Duckmanton Railway Cutting, Derbyshire Wildlife Trust

Duckmanton Railway Cutting, Derbyshire Wildlife Trust 

Rowsley speckled wood Shirley Freeman

Rowsley speckled wood Shirley Freeman

Willow tit, Paul Shaw

Willow tit, Paul Shaw

The first reserve acquired by Derbyshire Wildlife Trust specifically for its geology - rocks and fossils give this reserve geological interest, while grassland flowers attract a variety of butterflies.

Location

West of Arkwright Town, between Chesterfield and Bolsover
Bolsover
Derbyshire
S44 5DN,

OS Map Reference

SK 4239 7037
A static map of Duckmanton Railway Cutting

Know before you go

Size
2 hectares

Entry fee

No

Parking information

There is limited parking at the entrance to the Arkwright Colliery Reclamation Site, just south of the site entrance.

Walking trails

Please note that rock exposures may be unstable - no unauthorised use of hammers or sample collecting.

Access

Permit required for access, please contact the Trust. Paths through the reserve on both sides of the road are accessed by steep steps and stiles going down into the cutting - this is not ideal for those with mobility issues.

Dogs

On a lead

When to visit

Opening times

Open at all times

Best time to visit

Spring/summer for wild flowers and insects and autumn for beautiful autumn colour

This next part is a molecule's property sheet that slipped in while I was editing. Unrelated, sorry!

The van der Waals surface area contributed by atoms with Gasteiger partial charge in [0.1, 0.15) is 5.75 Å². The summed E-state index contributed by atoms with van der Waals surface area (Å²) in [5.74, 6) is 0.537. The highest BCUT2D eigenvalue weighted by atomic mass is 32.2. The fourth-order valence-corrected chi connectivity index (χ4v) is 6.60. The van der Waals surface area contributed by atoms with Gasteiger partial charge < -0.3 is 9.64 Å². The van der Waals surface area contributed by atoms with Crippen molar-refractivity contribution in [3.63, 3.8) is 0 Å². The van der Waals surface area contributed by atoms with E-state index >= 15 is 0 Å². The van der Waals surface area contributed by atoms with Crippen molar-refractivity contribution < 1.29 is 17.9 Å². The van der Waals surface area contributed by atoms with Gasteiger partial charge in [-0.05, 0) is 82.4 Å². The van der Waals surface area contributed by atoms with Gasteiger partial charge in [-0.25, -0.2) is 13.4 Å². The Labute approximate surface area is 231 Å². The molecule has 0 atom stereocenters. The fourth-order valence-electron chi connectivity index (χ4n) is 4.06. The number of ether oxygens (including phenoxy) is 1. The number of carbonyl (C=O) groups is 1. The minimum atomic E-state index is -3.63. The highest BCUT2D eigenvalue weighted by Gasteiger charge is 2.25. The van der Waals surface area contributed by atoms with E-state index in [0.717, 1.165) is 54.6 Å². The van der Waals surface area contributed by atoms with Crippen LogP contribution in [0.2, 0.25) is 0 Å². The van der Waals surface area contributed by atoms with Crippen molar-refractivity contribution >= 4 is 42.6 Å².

About the reserve

From ancient volcanic ash to coal formed in a lush tropical swamp and an internationally important Marine Band, this reserve has much to offer anyone with an interest in how our landscape has formed over millions of years.

This small nature reserve is recognised internationally because of the exposure of the Clay Cross/Vanderbeckei Marine Band. This is the defining point between the Middle and Lower coal measures, two points on the geological time scale. Marine Bands are important for dating other rocks of the time period. Thin layers of ancient volcanic ash also reveal that this landscape was periodically affected by volcanic eruptions.  

Duckmanton also exposes sequences of Coal Measures - these layers were formed in the Carboniferous Period, about 300 million years ago. They contain many non-marine platn and bi-valve fossils.  

On the sides of the cutting are areas of oak scrub and mixed deciduous woodland. Among the birds here are blue, great and willow tits and great spotted woodpeckers. Willow warblers visit during summer, and butterflies include speckled wood and small tortoiseshell.

Contact us

Derbyshire Wildlife Trust
Contact number: 01773 881188

Environmental designation

Site of Special Scientific Interest (SSSI)